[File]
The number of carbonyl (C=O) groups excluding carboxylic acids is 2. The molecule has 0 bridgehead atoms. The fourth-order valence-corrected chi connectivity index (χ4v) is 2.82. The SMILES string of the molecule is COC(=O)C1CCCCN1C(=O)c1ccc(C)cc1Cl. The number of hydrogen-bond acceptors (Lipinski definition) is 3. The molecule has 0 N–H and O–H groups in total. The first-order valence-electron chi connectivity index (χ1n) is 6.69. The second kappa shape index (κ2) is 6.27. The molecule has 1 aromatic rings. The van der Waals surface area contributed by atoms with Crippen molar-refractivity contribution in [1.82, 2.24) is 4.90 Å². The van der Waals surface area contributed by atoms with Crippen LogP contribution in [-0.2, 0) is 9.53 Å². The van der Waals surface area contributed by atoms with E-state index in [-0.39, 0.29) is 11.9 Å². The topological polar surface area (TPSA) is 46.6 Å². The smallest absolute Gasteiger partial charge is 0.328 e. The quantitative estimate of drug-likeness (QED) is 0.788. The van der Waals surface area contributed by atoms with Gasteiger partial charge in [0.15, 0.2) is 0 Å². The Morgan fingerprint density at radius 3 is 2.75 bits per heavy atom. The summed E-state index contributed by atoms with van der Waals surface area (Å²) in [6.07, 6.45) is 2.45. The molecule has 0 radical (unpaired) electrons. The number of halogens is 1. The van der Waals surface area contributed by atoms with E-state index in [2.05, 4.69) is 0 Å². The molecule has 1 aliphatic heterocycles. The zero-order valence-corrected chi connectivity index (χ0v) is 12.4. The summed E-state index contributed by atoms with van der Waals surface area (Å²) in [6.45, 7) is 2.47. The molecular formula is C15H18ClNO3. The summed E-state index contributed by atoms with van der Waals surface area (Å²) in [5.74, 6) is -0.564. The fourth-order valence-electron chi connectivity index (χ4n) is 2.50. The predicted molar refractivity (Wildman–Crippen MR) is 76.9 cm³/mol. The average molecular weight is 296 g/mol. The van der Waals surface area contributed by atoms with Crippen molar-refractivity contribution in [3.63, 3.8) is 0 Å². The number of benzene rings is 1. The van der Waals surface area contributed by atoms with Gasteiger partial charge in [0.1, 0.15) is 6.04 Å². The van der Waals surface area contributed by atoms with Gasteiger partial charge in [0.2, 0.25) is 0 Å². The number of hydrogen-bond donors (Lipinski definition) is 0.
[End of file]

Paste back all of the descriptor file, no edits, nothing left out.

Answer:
The number of carbonyl (C=O) groups excluding carboxylic acids is 2. The molecule has 0 bridgehead atoms. The fourth-order valence-corrected chi connectivity index (χ4v) is 2.82. The SMILES string of the molecule is COC(=O)C1CCCCN1C(=O)c1ccc(C)cc1Cl. The number of hydrogen-bond acceptors (Lipinski definition) is 3. The molecule has 0 N–H and O–H groups in total. The first-order valence-electron chi connectivity index (χ1n) is 6.69. The second kappa shape index (κ2) is 6.27. The molecule has 1 aromatic rings. The van der Waals surface area contributed by atoms with Crippen molar-refractivity contribution in [1.82, 2.24) is 4.90 Å². The van der Waals surface area contributed by atoms with Crippen LogP contribution in [-0.2, 0) is 9.53 Å². The van der Waals surface area contributed by atoms with E-state index in [-0.39, 0.29) is 11.9 Å². The topological polar surface area (TPSA) is 46.6 Å². The smallest absolute Gasteiger partial charge is 0.328 e. The quantitative estimate of drug-likeness (QED) is 0.788. The van der Waals surface area contributed by atoms with Gasteiger partial charge in [0.15, 0.2) is 0 Å². The Morgan fingerprint density at radius 3 is 2.75 bits per heavy atom. The summed E-state index contributed by atoms with van der Waals surface area (Å²) in [6.07, 6.45) is 2.45. The molecule has 0 radical (unpaired) electrons. The number of halogens is 1. The van der Waals surface area contributed by atoms with E-state index in [2.05, 4.69) is 0 Å². The molecule has 1 aliphatic heterocycles. The zero-order valence-corrected chi connectivity index (χ0v) is 12.4. The summed E-state index contributed by atoms with van der Waals surface area (Å²) in [6.45, 7) is 2.47. The molecular formula is C15H18ClNO3. The summed E-state index contributed by atoms with van der Waals surface area (Å²) in [5.74, 6) is -0.564. The fourth-order valence-electron chi connectivity index (χ4n) is 2.50. The predicted molar refractivity (Wildman–Crippen MR) is 76.9 cm³/mol. The average molecular weight is 296 g/mol. The van der Waals surface area contributed by atoms with Crippen molar-refractivity contribution in [3.63, 3.8) is 0 Å². The number of benzene rings is 1. The van der Waals surface area contributed by atoms with Gasteiger partial charge in [0.1, 0.15) is 6.04 Å². The van der Waals surface area contributed by atoms with Gasteiger partial charge in [0.2, 0.25) is 0 Å². The number of hydrogen-bond donors (Lipinski definition) is 0.